Building That Housed Green Ooze To Be Demolished
(CBS DETROIT) – Madison Heights Mayor Roslyn Grafstein says although Electro-Plating Services made headlines in December 2019 following a chemical spill on I-696, the business raised concerns in the city for years. The green ooze that was found leaking on the highway is hexavalent chromium, a carcinogen. The public health hazard pushed city council to approve for the site to be demolished. “We have some funding from the state and from the county to help with demolition costs,” Grafstein said. “Because of the nature of the contamination, it’s not just oh, it’s going to be demolished, here’s a recking ball, It all goes to landfill,” Grafstein said.detroit.cbslocal.com
Crews continue to clean toxic green ooze on I-696 amid pandemic
MADISON HEIGHTS, Mich. Despite the COVID-19 outbreak, crews are still working on cleaning up the toxic green ooze that leaked onto I-696. Since the pandemic began, new precautions were put in place to make sure those working to clean up the ooze were safe at all times. The legal battle between Madison Heights and Sayers is ongoing. In November 2019, Sayers was sentenced to a year and a day in prison after he pleaded guilty to storing hazardous waste without a permit. At Electro-Plating Services, inspectors found an estimated 5,000 containers of hazardous waste and materials that were improperly stored, unlabeled, open and corroded or in very poor condition.
Factory owner responsible for toxic green ooze to be released early from prison due to coronavirus pandemic
click to enlarge Michigan Department of TransportationGreen liquid oozing from retaining wall along I-696. The owner of a contaminated factory that sent a hazardous, bright green ooze onto I-696 in Madison Heights will be released early from federal prison because of the coronavirus pandemic.Gayer Alfred Sayers, owner of Electro-Plating Services, was supposed to be jailed until Nov. 9, according to the Bureau of Prisons Instead, the 70-year-old will be released from FCI Morgantown, a minimum security detention center in West Virginia, on May 20 to serve house arrest, according to the U.S. Attorneys Office in Detroit.In March, Attorney General William Barr ordered prisons to immediately maximize the release of inmates to home confident to help stem the spread of COVID-19.In November, Sayers was sentenced to a year in prison on a charge of illegally storing hazardous materials at Electro-Plating Services in Madison Heights.Some of the hazardous materials were stored in a dirt hole in the basement, where the chemicals seeped into the ground and eventually found a path onto the freeway. The green slime was groundwater contaminated with cancer-causing hexavalent chromium, which was made famous by Erin Brockovich.The EPA spent about $2 million and nearly a year to clean up the waste, but officials now acknowledge they underestimated how much toxic waste ended up in the ground. The EPA continues to clean up the property.The City of Madison Heights has filed a lawsuit against Gary Sayers in an attempt to require him to pay for the demolition of the building to make the clean-up more effective.metrotimes.com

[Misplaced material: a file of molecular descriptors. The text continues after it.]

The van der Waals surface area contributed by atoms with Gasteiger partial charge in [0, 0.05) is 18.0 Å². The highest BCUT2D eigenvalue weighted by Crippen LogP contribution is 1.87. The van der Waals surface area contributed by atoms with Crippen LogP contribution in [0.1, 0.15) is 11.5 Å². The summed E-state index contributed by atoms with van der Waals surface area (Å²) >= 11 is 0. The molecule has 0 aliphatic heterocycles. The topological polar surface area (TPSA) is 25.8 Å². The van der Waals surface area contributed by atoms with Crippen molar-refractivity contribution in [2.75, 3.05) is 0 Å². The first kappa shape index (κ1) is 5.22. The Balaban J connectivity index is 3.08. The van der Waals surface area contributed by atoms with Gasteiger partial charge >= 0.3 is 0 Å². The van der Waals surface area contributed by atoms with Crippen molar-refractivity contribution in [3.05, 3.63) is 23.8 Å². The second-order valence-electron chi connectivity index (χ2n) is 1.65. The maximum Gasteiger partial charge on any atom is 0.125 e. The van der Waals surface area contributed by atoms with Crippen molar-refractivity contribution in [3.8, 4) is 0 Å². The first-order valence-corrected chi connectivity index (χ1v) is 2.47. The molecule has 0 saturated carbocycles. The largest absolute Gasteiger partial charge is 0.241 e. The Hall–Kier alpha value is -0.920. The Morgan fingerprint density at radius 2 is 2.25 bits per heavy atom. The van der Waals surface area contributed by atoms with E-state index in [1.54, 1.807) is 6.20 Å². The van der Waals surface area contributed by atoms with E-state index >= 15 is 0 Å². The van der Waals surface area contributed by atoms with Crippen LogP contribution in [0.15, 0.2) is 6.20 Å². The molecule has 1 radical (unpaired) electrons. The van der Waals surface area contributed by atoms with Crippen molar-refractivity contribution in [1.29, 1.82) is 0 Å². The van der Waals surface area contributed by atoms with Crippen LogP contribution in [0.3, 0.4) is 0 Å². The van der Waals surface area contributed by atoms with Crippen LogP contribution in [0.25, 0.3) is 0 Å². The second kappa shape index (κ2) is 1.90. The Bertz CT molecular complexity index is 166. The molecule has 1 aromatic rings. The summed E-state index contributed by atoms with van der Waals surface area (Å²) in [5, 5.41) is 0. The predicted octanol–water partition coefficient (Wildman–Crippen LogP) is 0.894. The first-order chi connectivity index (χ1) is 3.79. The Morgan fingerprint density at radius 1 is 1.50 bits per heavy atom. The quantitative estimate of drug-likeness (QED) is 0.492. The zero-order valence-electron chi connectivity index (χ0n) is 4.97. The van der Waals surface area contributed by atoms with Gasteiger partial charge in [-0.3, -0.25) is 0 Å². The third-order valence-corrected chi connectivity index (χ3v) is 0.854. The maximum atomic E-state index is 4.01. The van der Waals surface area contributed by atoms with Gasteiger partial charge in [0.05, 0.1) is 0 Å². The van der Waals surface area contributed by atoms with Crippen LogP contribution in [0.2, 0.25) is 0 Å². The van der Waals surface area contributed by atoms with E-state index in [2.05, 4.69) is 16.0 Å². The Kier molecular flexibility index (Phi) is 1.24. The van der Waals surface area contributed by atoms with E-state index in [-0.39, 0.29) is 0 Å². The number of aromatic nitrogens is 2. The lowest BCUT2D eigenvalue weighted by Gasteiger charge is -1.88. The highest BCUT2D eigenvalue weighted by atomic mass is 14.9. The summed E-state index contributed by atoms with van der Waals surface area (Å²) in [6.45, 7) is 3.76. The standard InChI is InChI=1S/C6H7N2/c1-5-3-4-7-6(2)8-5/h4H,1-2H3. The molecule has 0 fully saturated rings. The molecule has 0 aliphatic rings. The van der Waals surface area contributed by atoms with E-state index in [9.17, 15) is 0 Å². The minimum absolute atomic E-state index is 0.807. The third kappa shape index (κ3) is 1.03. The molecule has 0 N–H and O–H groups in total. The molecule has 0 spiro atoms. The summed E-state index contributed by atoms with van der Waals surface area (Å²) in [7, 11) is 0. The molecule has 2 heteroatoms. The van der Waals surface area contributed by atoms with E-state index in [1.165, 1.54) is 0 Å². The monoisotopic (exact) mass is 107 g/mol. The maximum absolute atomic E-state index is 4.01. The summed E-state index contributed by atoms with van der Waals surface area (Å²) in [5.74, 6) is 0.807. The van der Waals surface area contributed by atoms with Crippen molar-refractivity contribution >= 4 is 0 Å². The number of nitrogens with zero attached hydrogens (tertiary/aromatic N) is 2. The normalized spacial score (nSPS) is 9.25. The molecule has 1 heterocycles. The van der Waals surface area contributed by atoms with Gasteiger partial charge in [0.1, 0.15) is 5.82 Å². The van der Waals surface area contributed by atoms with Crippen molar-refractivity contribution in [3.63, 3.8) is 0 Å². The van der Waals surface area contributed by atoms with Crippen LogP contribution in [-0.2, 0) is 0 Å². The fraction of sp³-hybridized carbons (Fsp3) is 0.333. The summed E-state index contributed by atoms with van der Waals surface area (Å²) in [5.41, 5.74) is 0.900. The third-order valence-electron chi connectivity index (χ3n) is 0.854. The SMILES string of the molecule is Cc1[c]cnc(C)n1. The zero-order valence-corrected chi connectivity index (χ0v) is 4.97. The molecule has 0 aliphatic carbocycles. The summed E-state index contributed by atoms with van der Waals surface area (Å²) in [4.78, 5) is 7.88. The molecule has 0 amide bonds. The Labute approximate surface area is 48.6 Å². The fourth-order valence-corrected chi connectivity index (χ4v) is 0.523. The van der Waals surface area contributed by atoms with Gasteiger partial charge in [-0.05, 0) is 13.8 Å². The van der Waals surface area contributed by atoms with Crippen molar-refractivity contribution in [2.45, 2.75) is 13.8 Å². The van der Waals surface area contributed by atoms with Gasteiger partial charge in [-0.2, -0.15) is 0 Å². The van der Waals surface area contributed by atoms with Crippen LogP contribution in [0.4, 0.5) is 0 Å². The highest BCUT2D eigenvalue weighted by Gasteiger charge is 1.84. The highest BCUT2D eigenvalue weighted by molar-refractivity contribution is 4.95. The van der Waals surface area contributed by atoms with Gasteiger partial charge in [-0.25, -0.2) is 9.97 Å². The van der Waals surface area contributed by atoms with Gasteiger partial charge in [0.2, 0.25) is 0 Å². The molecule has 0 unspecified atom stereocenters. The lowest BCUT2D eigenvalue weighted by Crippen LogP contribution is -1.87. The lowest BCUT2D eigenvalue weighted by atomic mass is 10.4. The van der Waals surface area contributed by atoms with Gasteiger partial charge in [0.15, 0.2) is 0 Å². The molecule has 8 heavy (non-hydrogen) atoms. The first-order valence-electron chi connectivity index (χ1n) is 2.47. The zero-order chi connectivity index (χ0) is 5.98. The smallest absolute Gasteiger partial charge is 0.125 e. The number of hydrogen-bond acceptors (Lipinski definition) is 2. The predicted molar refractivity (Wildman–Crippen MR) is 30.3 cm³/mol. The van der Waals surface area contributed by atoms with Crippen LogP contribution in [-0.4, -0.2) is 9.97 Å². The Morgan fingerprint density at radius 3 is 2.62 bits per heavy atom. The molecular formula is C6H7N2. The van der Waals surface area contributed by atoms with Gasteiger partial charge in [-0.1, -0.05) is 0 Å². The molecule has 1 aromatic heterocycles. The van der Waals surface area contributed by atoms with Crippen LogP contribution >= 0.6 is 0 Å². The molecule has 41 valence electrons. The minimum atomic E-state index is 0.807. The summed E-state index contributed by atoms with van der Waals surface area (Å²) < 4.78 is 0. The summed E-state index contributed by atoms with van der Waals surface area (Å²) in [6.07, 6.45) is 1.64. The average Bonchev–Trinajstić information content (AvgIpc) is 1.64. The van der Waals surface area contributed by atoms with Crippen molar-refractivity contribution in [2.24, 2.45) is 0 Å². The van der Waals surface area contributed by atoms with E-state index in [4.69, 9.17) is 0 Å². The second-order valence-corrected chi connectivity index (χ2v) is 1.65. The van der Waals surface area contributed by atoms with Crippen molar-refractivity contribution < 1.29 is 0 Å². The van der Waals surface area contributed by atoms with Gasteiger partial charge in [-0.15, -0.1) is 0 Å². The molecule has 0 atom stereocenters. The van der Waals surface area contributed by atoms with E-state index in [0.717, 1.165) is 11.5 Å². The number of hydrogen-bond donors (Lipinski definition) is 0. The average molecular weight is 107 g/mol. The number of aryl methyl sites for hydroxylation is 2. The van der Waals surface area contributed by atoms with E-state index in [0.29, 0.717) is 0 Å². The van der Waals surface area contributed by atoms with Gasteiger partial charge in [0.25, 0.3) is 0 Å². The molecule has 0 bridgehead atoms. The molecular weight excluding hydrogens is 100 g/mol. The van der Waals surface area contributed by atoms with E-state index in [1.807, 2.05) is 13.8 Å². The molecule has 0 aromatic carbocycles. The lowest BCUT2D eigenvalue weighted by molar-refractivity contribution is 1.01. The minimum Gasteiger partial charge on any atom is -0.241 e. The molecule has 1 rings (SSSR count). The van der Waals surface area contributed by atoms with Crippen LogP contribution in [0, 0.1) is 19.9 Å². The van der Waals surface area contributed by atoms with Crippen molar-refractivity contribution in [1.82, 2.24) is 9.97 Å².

Madison Heights drinking water tests show no detection of PFAS compounds, concerning level of other contaminants
MADISON HEIGHTS, Mich. – On Friday officials from the Michigan Department of Environment, Great Lakes and Energy released updates on the investigation into the Electro-Plating Services contamination in Madison Heights, and additional properties owned by convicted polluter and Electro-Plating owner Gary Sayers. You can read the latest updates from the state environmental agency here:Tests of Madison Heights drinking water showed no detection of PFAS compounds and no other contaminants at levels of concern, city officials reported Friday. A public informational meeting on the Electro-Plating Services contamination will take place 6-8 p.m. Monday, Feb. 3, at Madison High School, 915 E. 11 Mile Road. The city of Madison Heights is organizing the event with U.S. Rep. Andy Levin, state Sen. Jeremy Moss, state Rep. Jim Ellison and Oakland County Executive Dave Coulter. A public information session for Electro-Plating Services is scheduled for Feb. 3.
State House Committee to hold hearing on Madison Heights contamination
LANSING, Mich. – The State House Appropriations Committee called a hearing on the Madison Heights contamination for Wednesday at 9 a.m. in Lansing (watch it live here). State officials and local leaders have been asked to attend the hearing to explain how Electro-Plating Services in Madison Heights was allowed to turn into the hazardous mess it is. READ: Discovery of green substance on I-696 leads to multi-county contamination investigationThe business owner, Gary Sayers, owns two other properties where environmental investigators are taking samples. Sayers history of noncompliance with state regulations is lengthy. State Rep. Shane Hernandez, who chairs the Appropriations Committee, said he doesn’t want Wednesday’s meeting to become a yelling match.
New concerns raised about contaminated site in Madison Heights